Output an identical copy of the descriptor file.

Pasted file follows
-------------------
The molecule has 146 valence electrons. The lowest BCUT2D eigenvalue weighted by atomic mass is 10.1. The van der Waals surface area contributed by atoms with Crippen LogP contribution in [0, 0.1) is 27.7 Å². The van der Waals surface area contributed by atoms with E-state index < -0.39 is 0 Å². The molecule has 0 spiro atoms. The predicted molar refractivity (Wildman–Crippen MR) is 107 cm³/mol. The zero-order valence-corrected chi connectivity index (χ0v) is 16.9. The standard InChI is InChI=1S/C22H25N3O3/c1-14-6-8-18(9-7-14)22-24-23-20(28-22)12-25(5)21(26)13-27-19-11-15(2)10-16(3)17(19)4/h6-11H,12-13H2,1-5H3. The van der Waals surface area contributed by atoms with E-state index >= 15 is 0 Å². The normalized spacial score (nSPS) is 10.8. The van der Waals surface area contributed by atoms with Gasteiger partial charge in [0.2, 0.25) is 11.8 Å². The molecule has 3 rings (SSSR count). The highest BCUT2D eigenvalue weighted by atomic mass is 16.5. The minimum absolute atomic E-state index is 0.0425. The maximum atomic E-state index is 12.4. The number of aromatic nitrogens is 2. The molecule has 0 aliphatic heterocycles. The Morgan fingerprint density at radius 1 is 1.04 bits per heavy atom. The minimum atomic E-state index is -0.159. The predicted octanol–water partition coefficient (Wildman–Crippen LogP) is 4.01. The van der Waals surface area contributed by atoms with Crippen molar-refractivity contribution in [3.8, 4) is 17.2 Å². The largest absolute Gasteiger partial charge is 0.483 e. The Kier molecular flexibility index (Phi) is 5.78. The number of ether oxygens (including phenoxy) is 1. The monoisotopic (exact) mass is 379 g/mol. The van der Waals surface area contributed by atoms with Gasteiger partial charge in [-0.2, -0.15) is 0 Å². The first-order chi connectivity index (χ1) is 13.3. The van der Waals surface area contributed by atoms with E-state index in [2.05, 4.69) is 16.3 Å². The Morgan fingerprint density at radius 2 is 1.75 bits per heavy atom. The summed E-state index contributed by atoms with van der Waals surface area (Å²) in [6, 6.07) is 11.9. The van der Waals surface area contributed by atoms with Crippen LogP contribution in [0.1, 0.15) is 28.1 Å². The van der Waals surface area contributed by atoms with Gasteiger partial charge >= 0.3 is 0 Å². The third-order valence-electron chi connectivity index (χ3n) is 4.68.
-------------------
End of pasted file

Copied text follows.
The molecule has 146 valence electrons. The lowest BCUT2D eigenvalue weighted by atomic mass is 10.1. The van der Waals surface area contributed by atoms with Crippen LogP contribution in [0, 0.1) is 27.7 Å². The van der Waals surface area contributed by atoms with E-state index < -0.39 is 0 Å². The molecule has 0 spiro atoms. The predicted molar refractivity (Wildman–Crippen MR) is 107 cm³/mol. The zero-order valence-corrected chi connectivity index (χ0v) is 16.9. The standard InChI is InChI=1S/C22H25N3O3/c1-14-6-8-18(9-7-14)22-24-23-20(28-22)12-25(5)21(26)13-27-19-11-15(2)10-16(3)17(19)4/h6-11H,12-13H2,1-5H3. The van der Waals surface area contributed by atoms with E-state index >= 15 is 0 Å². The normalized spacial score (nSPS) is 10.8. The van der Waals surface area contributed by atoms with Gasteiger partial charge in [0.2, 0.25) is 11.8 Å². The molecule has 3 rings (SSSR count). The highest BCUT2D eigenvalue weighted by atomic mass is 16.5. The minimum absolute atomic E-state index is 0.0425. The maximum atomic E-state index is 12.4. The number of aromatic nitrogens is 2. The molecule has 0 aliphatic heterocycles. The Morgan fingerprint density at radius 1 is 1.04 bits per heavy atom. The minimum atomic E-state index is -0.159. The predicted octanol–water partition coefficient (Wildman–Crippen LogP) is 4.01. The van der Waals surface area contributed by atoms with Crippen molar-refractivity contribution in [3.8, 4) is 17.2 Å². The largest absolute Gasteiger partial charge is 0.483 e. The Kier molecular flexibility index (Phi) is 5.78. The number of ether oxygens (including phenoxy) is 1. The monoisotopic (exact) mass is 379 g/mol. The van der Waals surface area contributed by atoms with Gasteiger partial charge in [-0.2, -0.15) is 0 Å². The first-order chi connectivity index (χ1) is 13.3. The van der Waals surface area contributed by atoms with E-state index in [2.05, 4.69) is 16.3 Å². The Morgan fingerprint density at radius 2 is 1.75 bits per heavy atom. The summed E-state index contributed by atoms with van der Waals surface area (Å²) in [6, 6.07) is 11.9. The van der Waals surface area contributed by atoms with Crippen LogP contribution in [0.1, 0.15) is 28.1 Å². The van der Waals surface area contributed by atoms with Gasteiger partial charge >= 0.3 is 0 Å². The third-order valence-electron chi connectivity index (χ3n) is 4.68.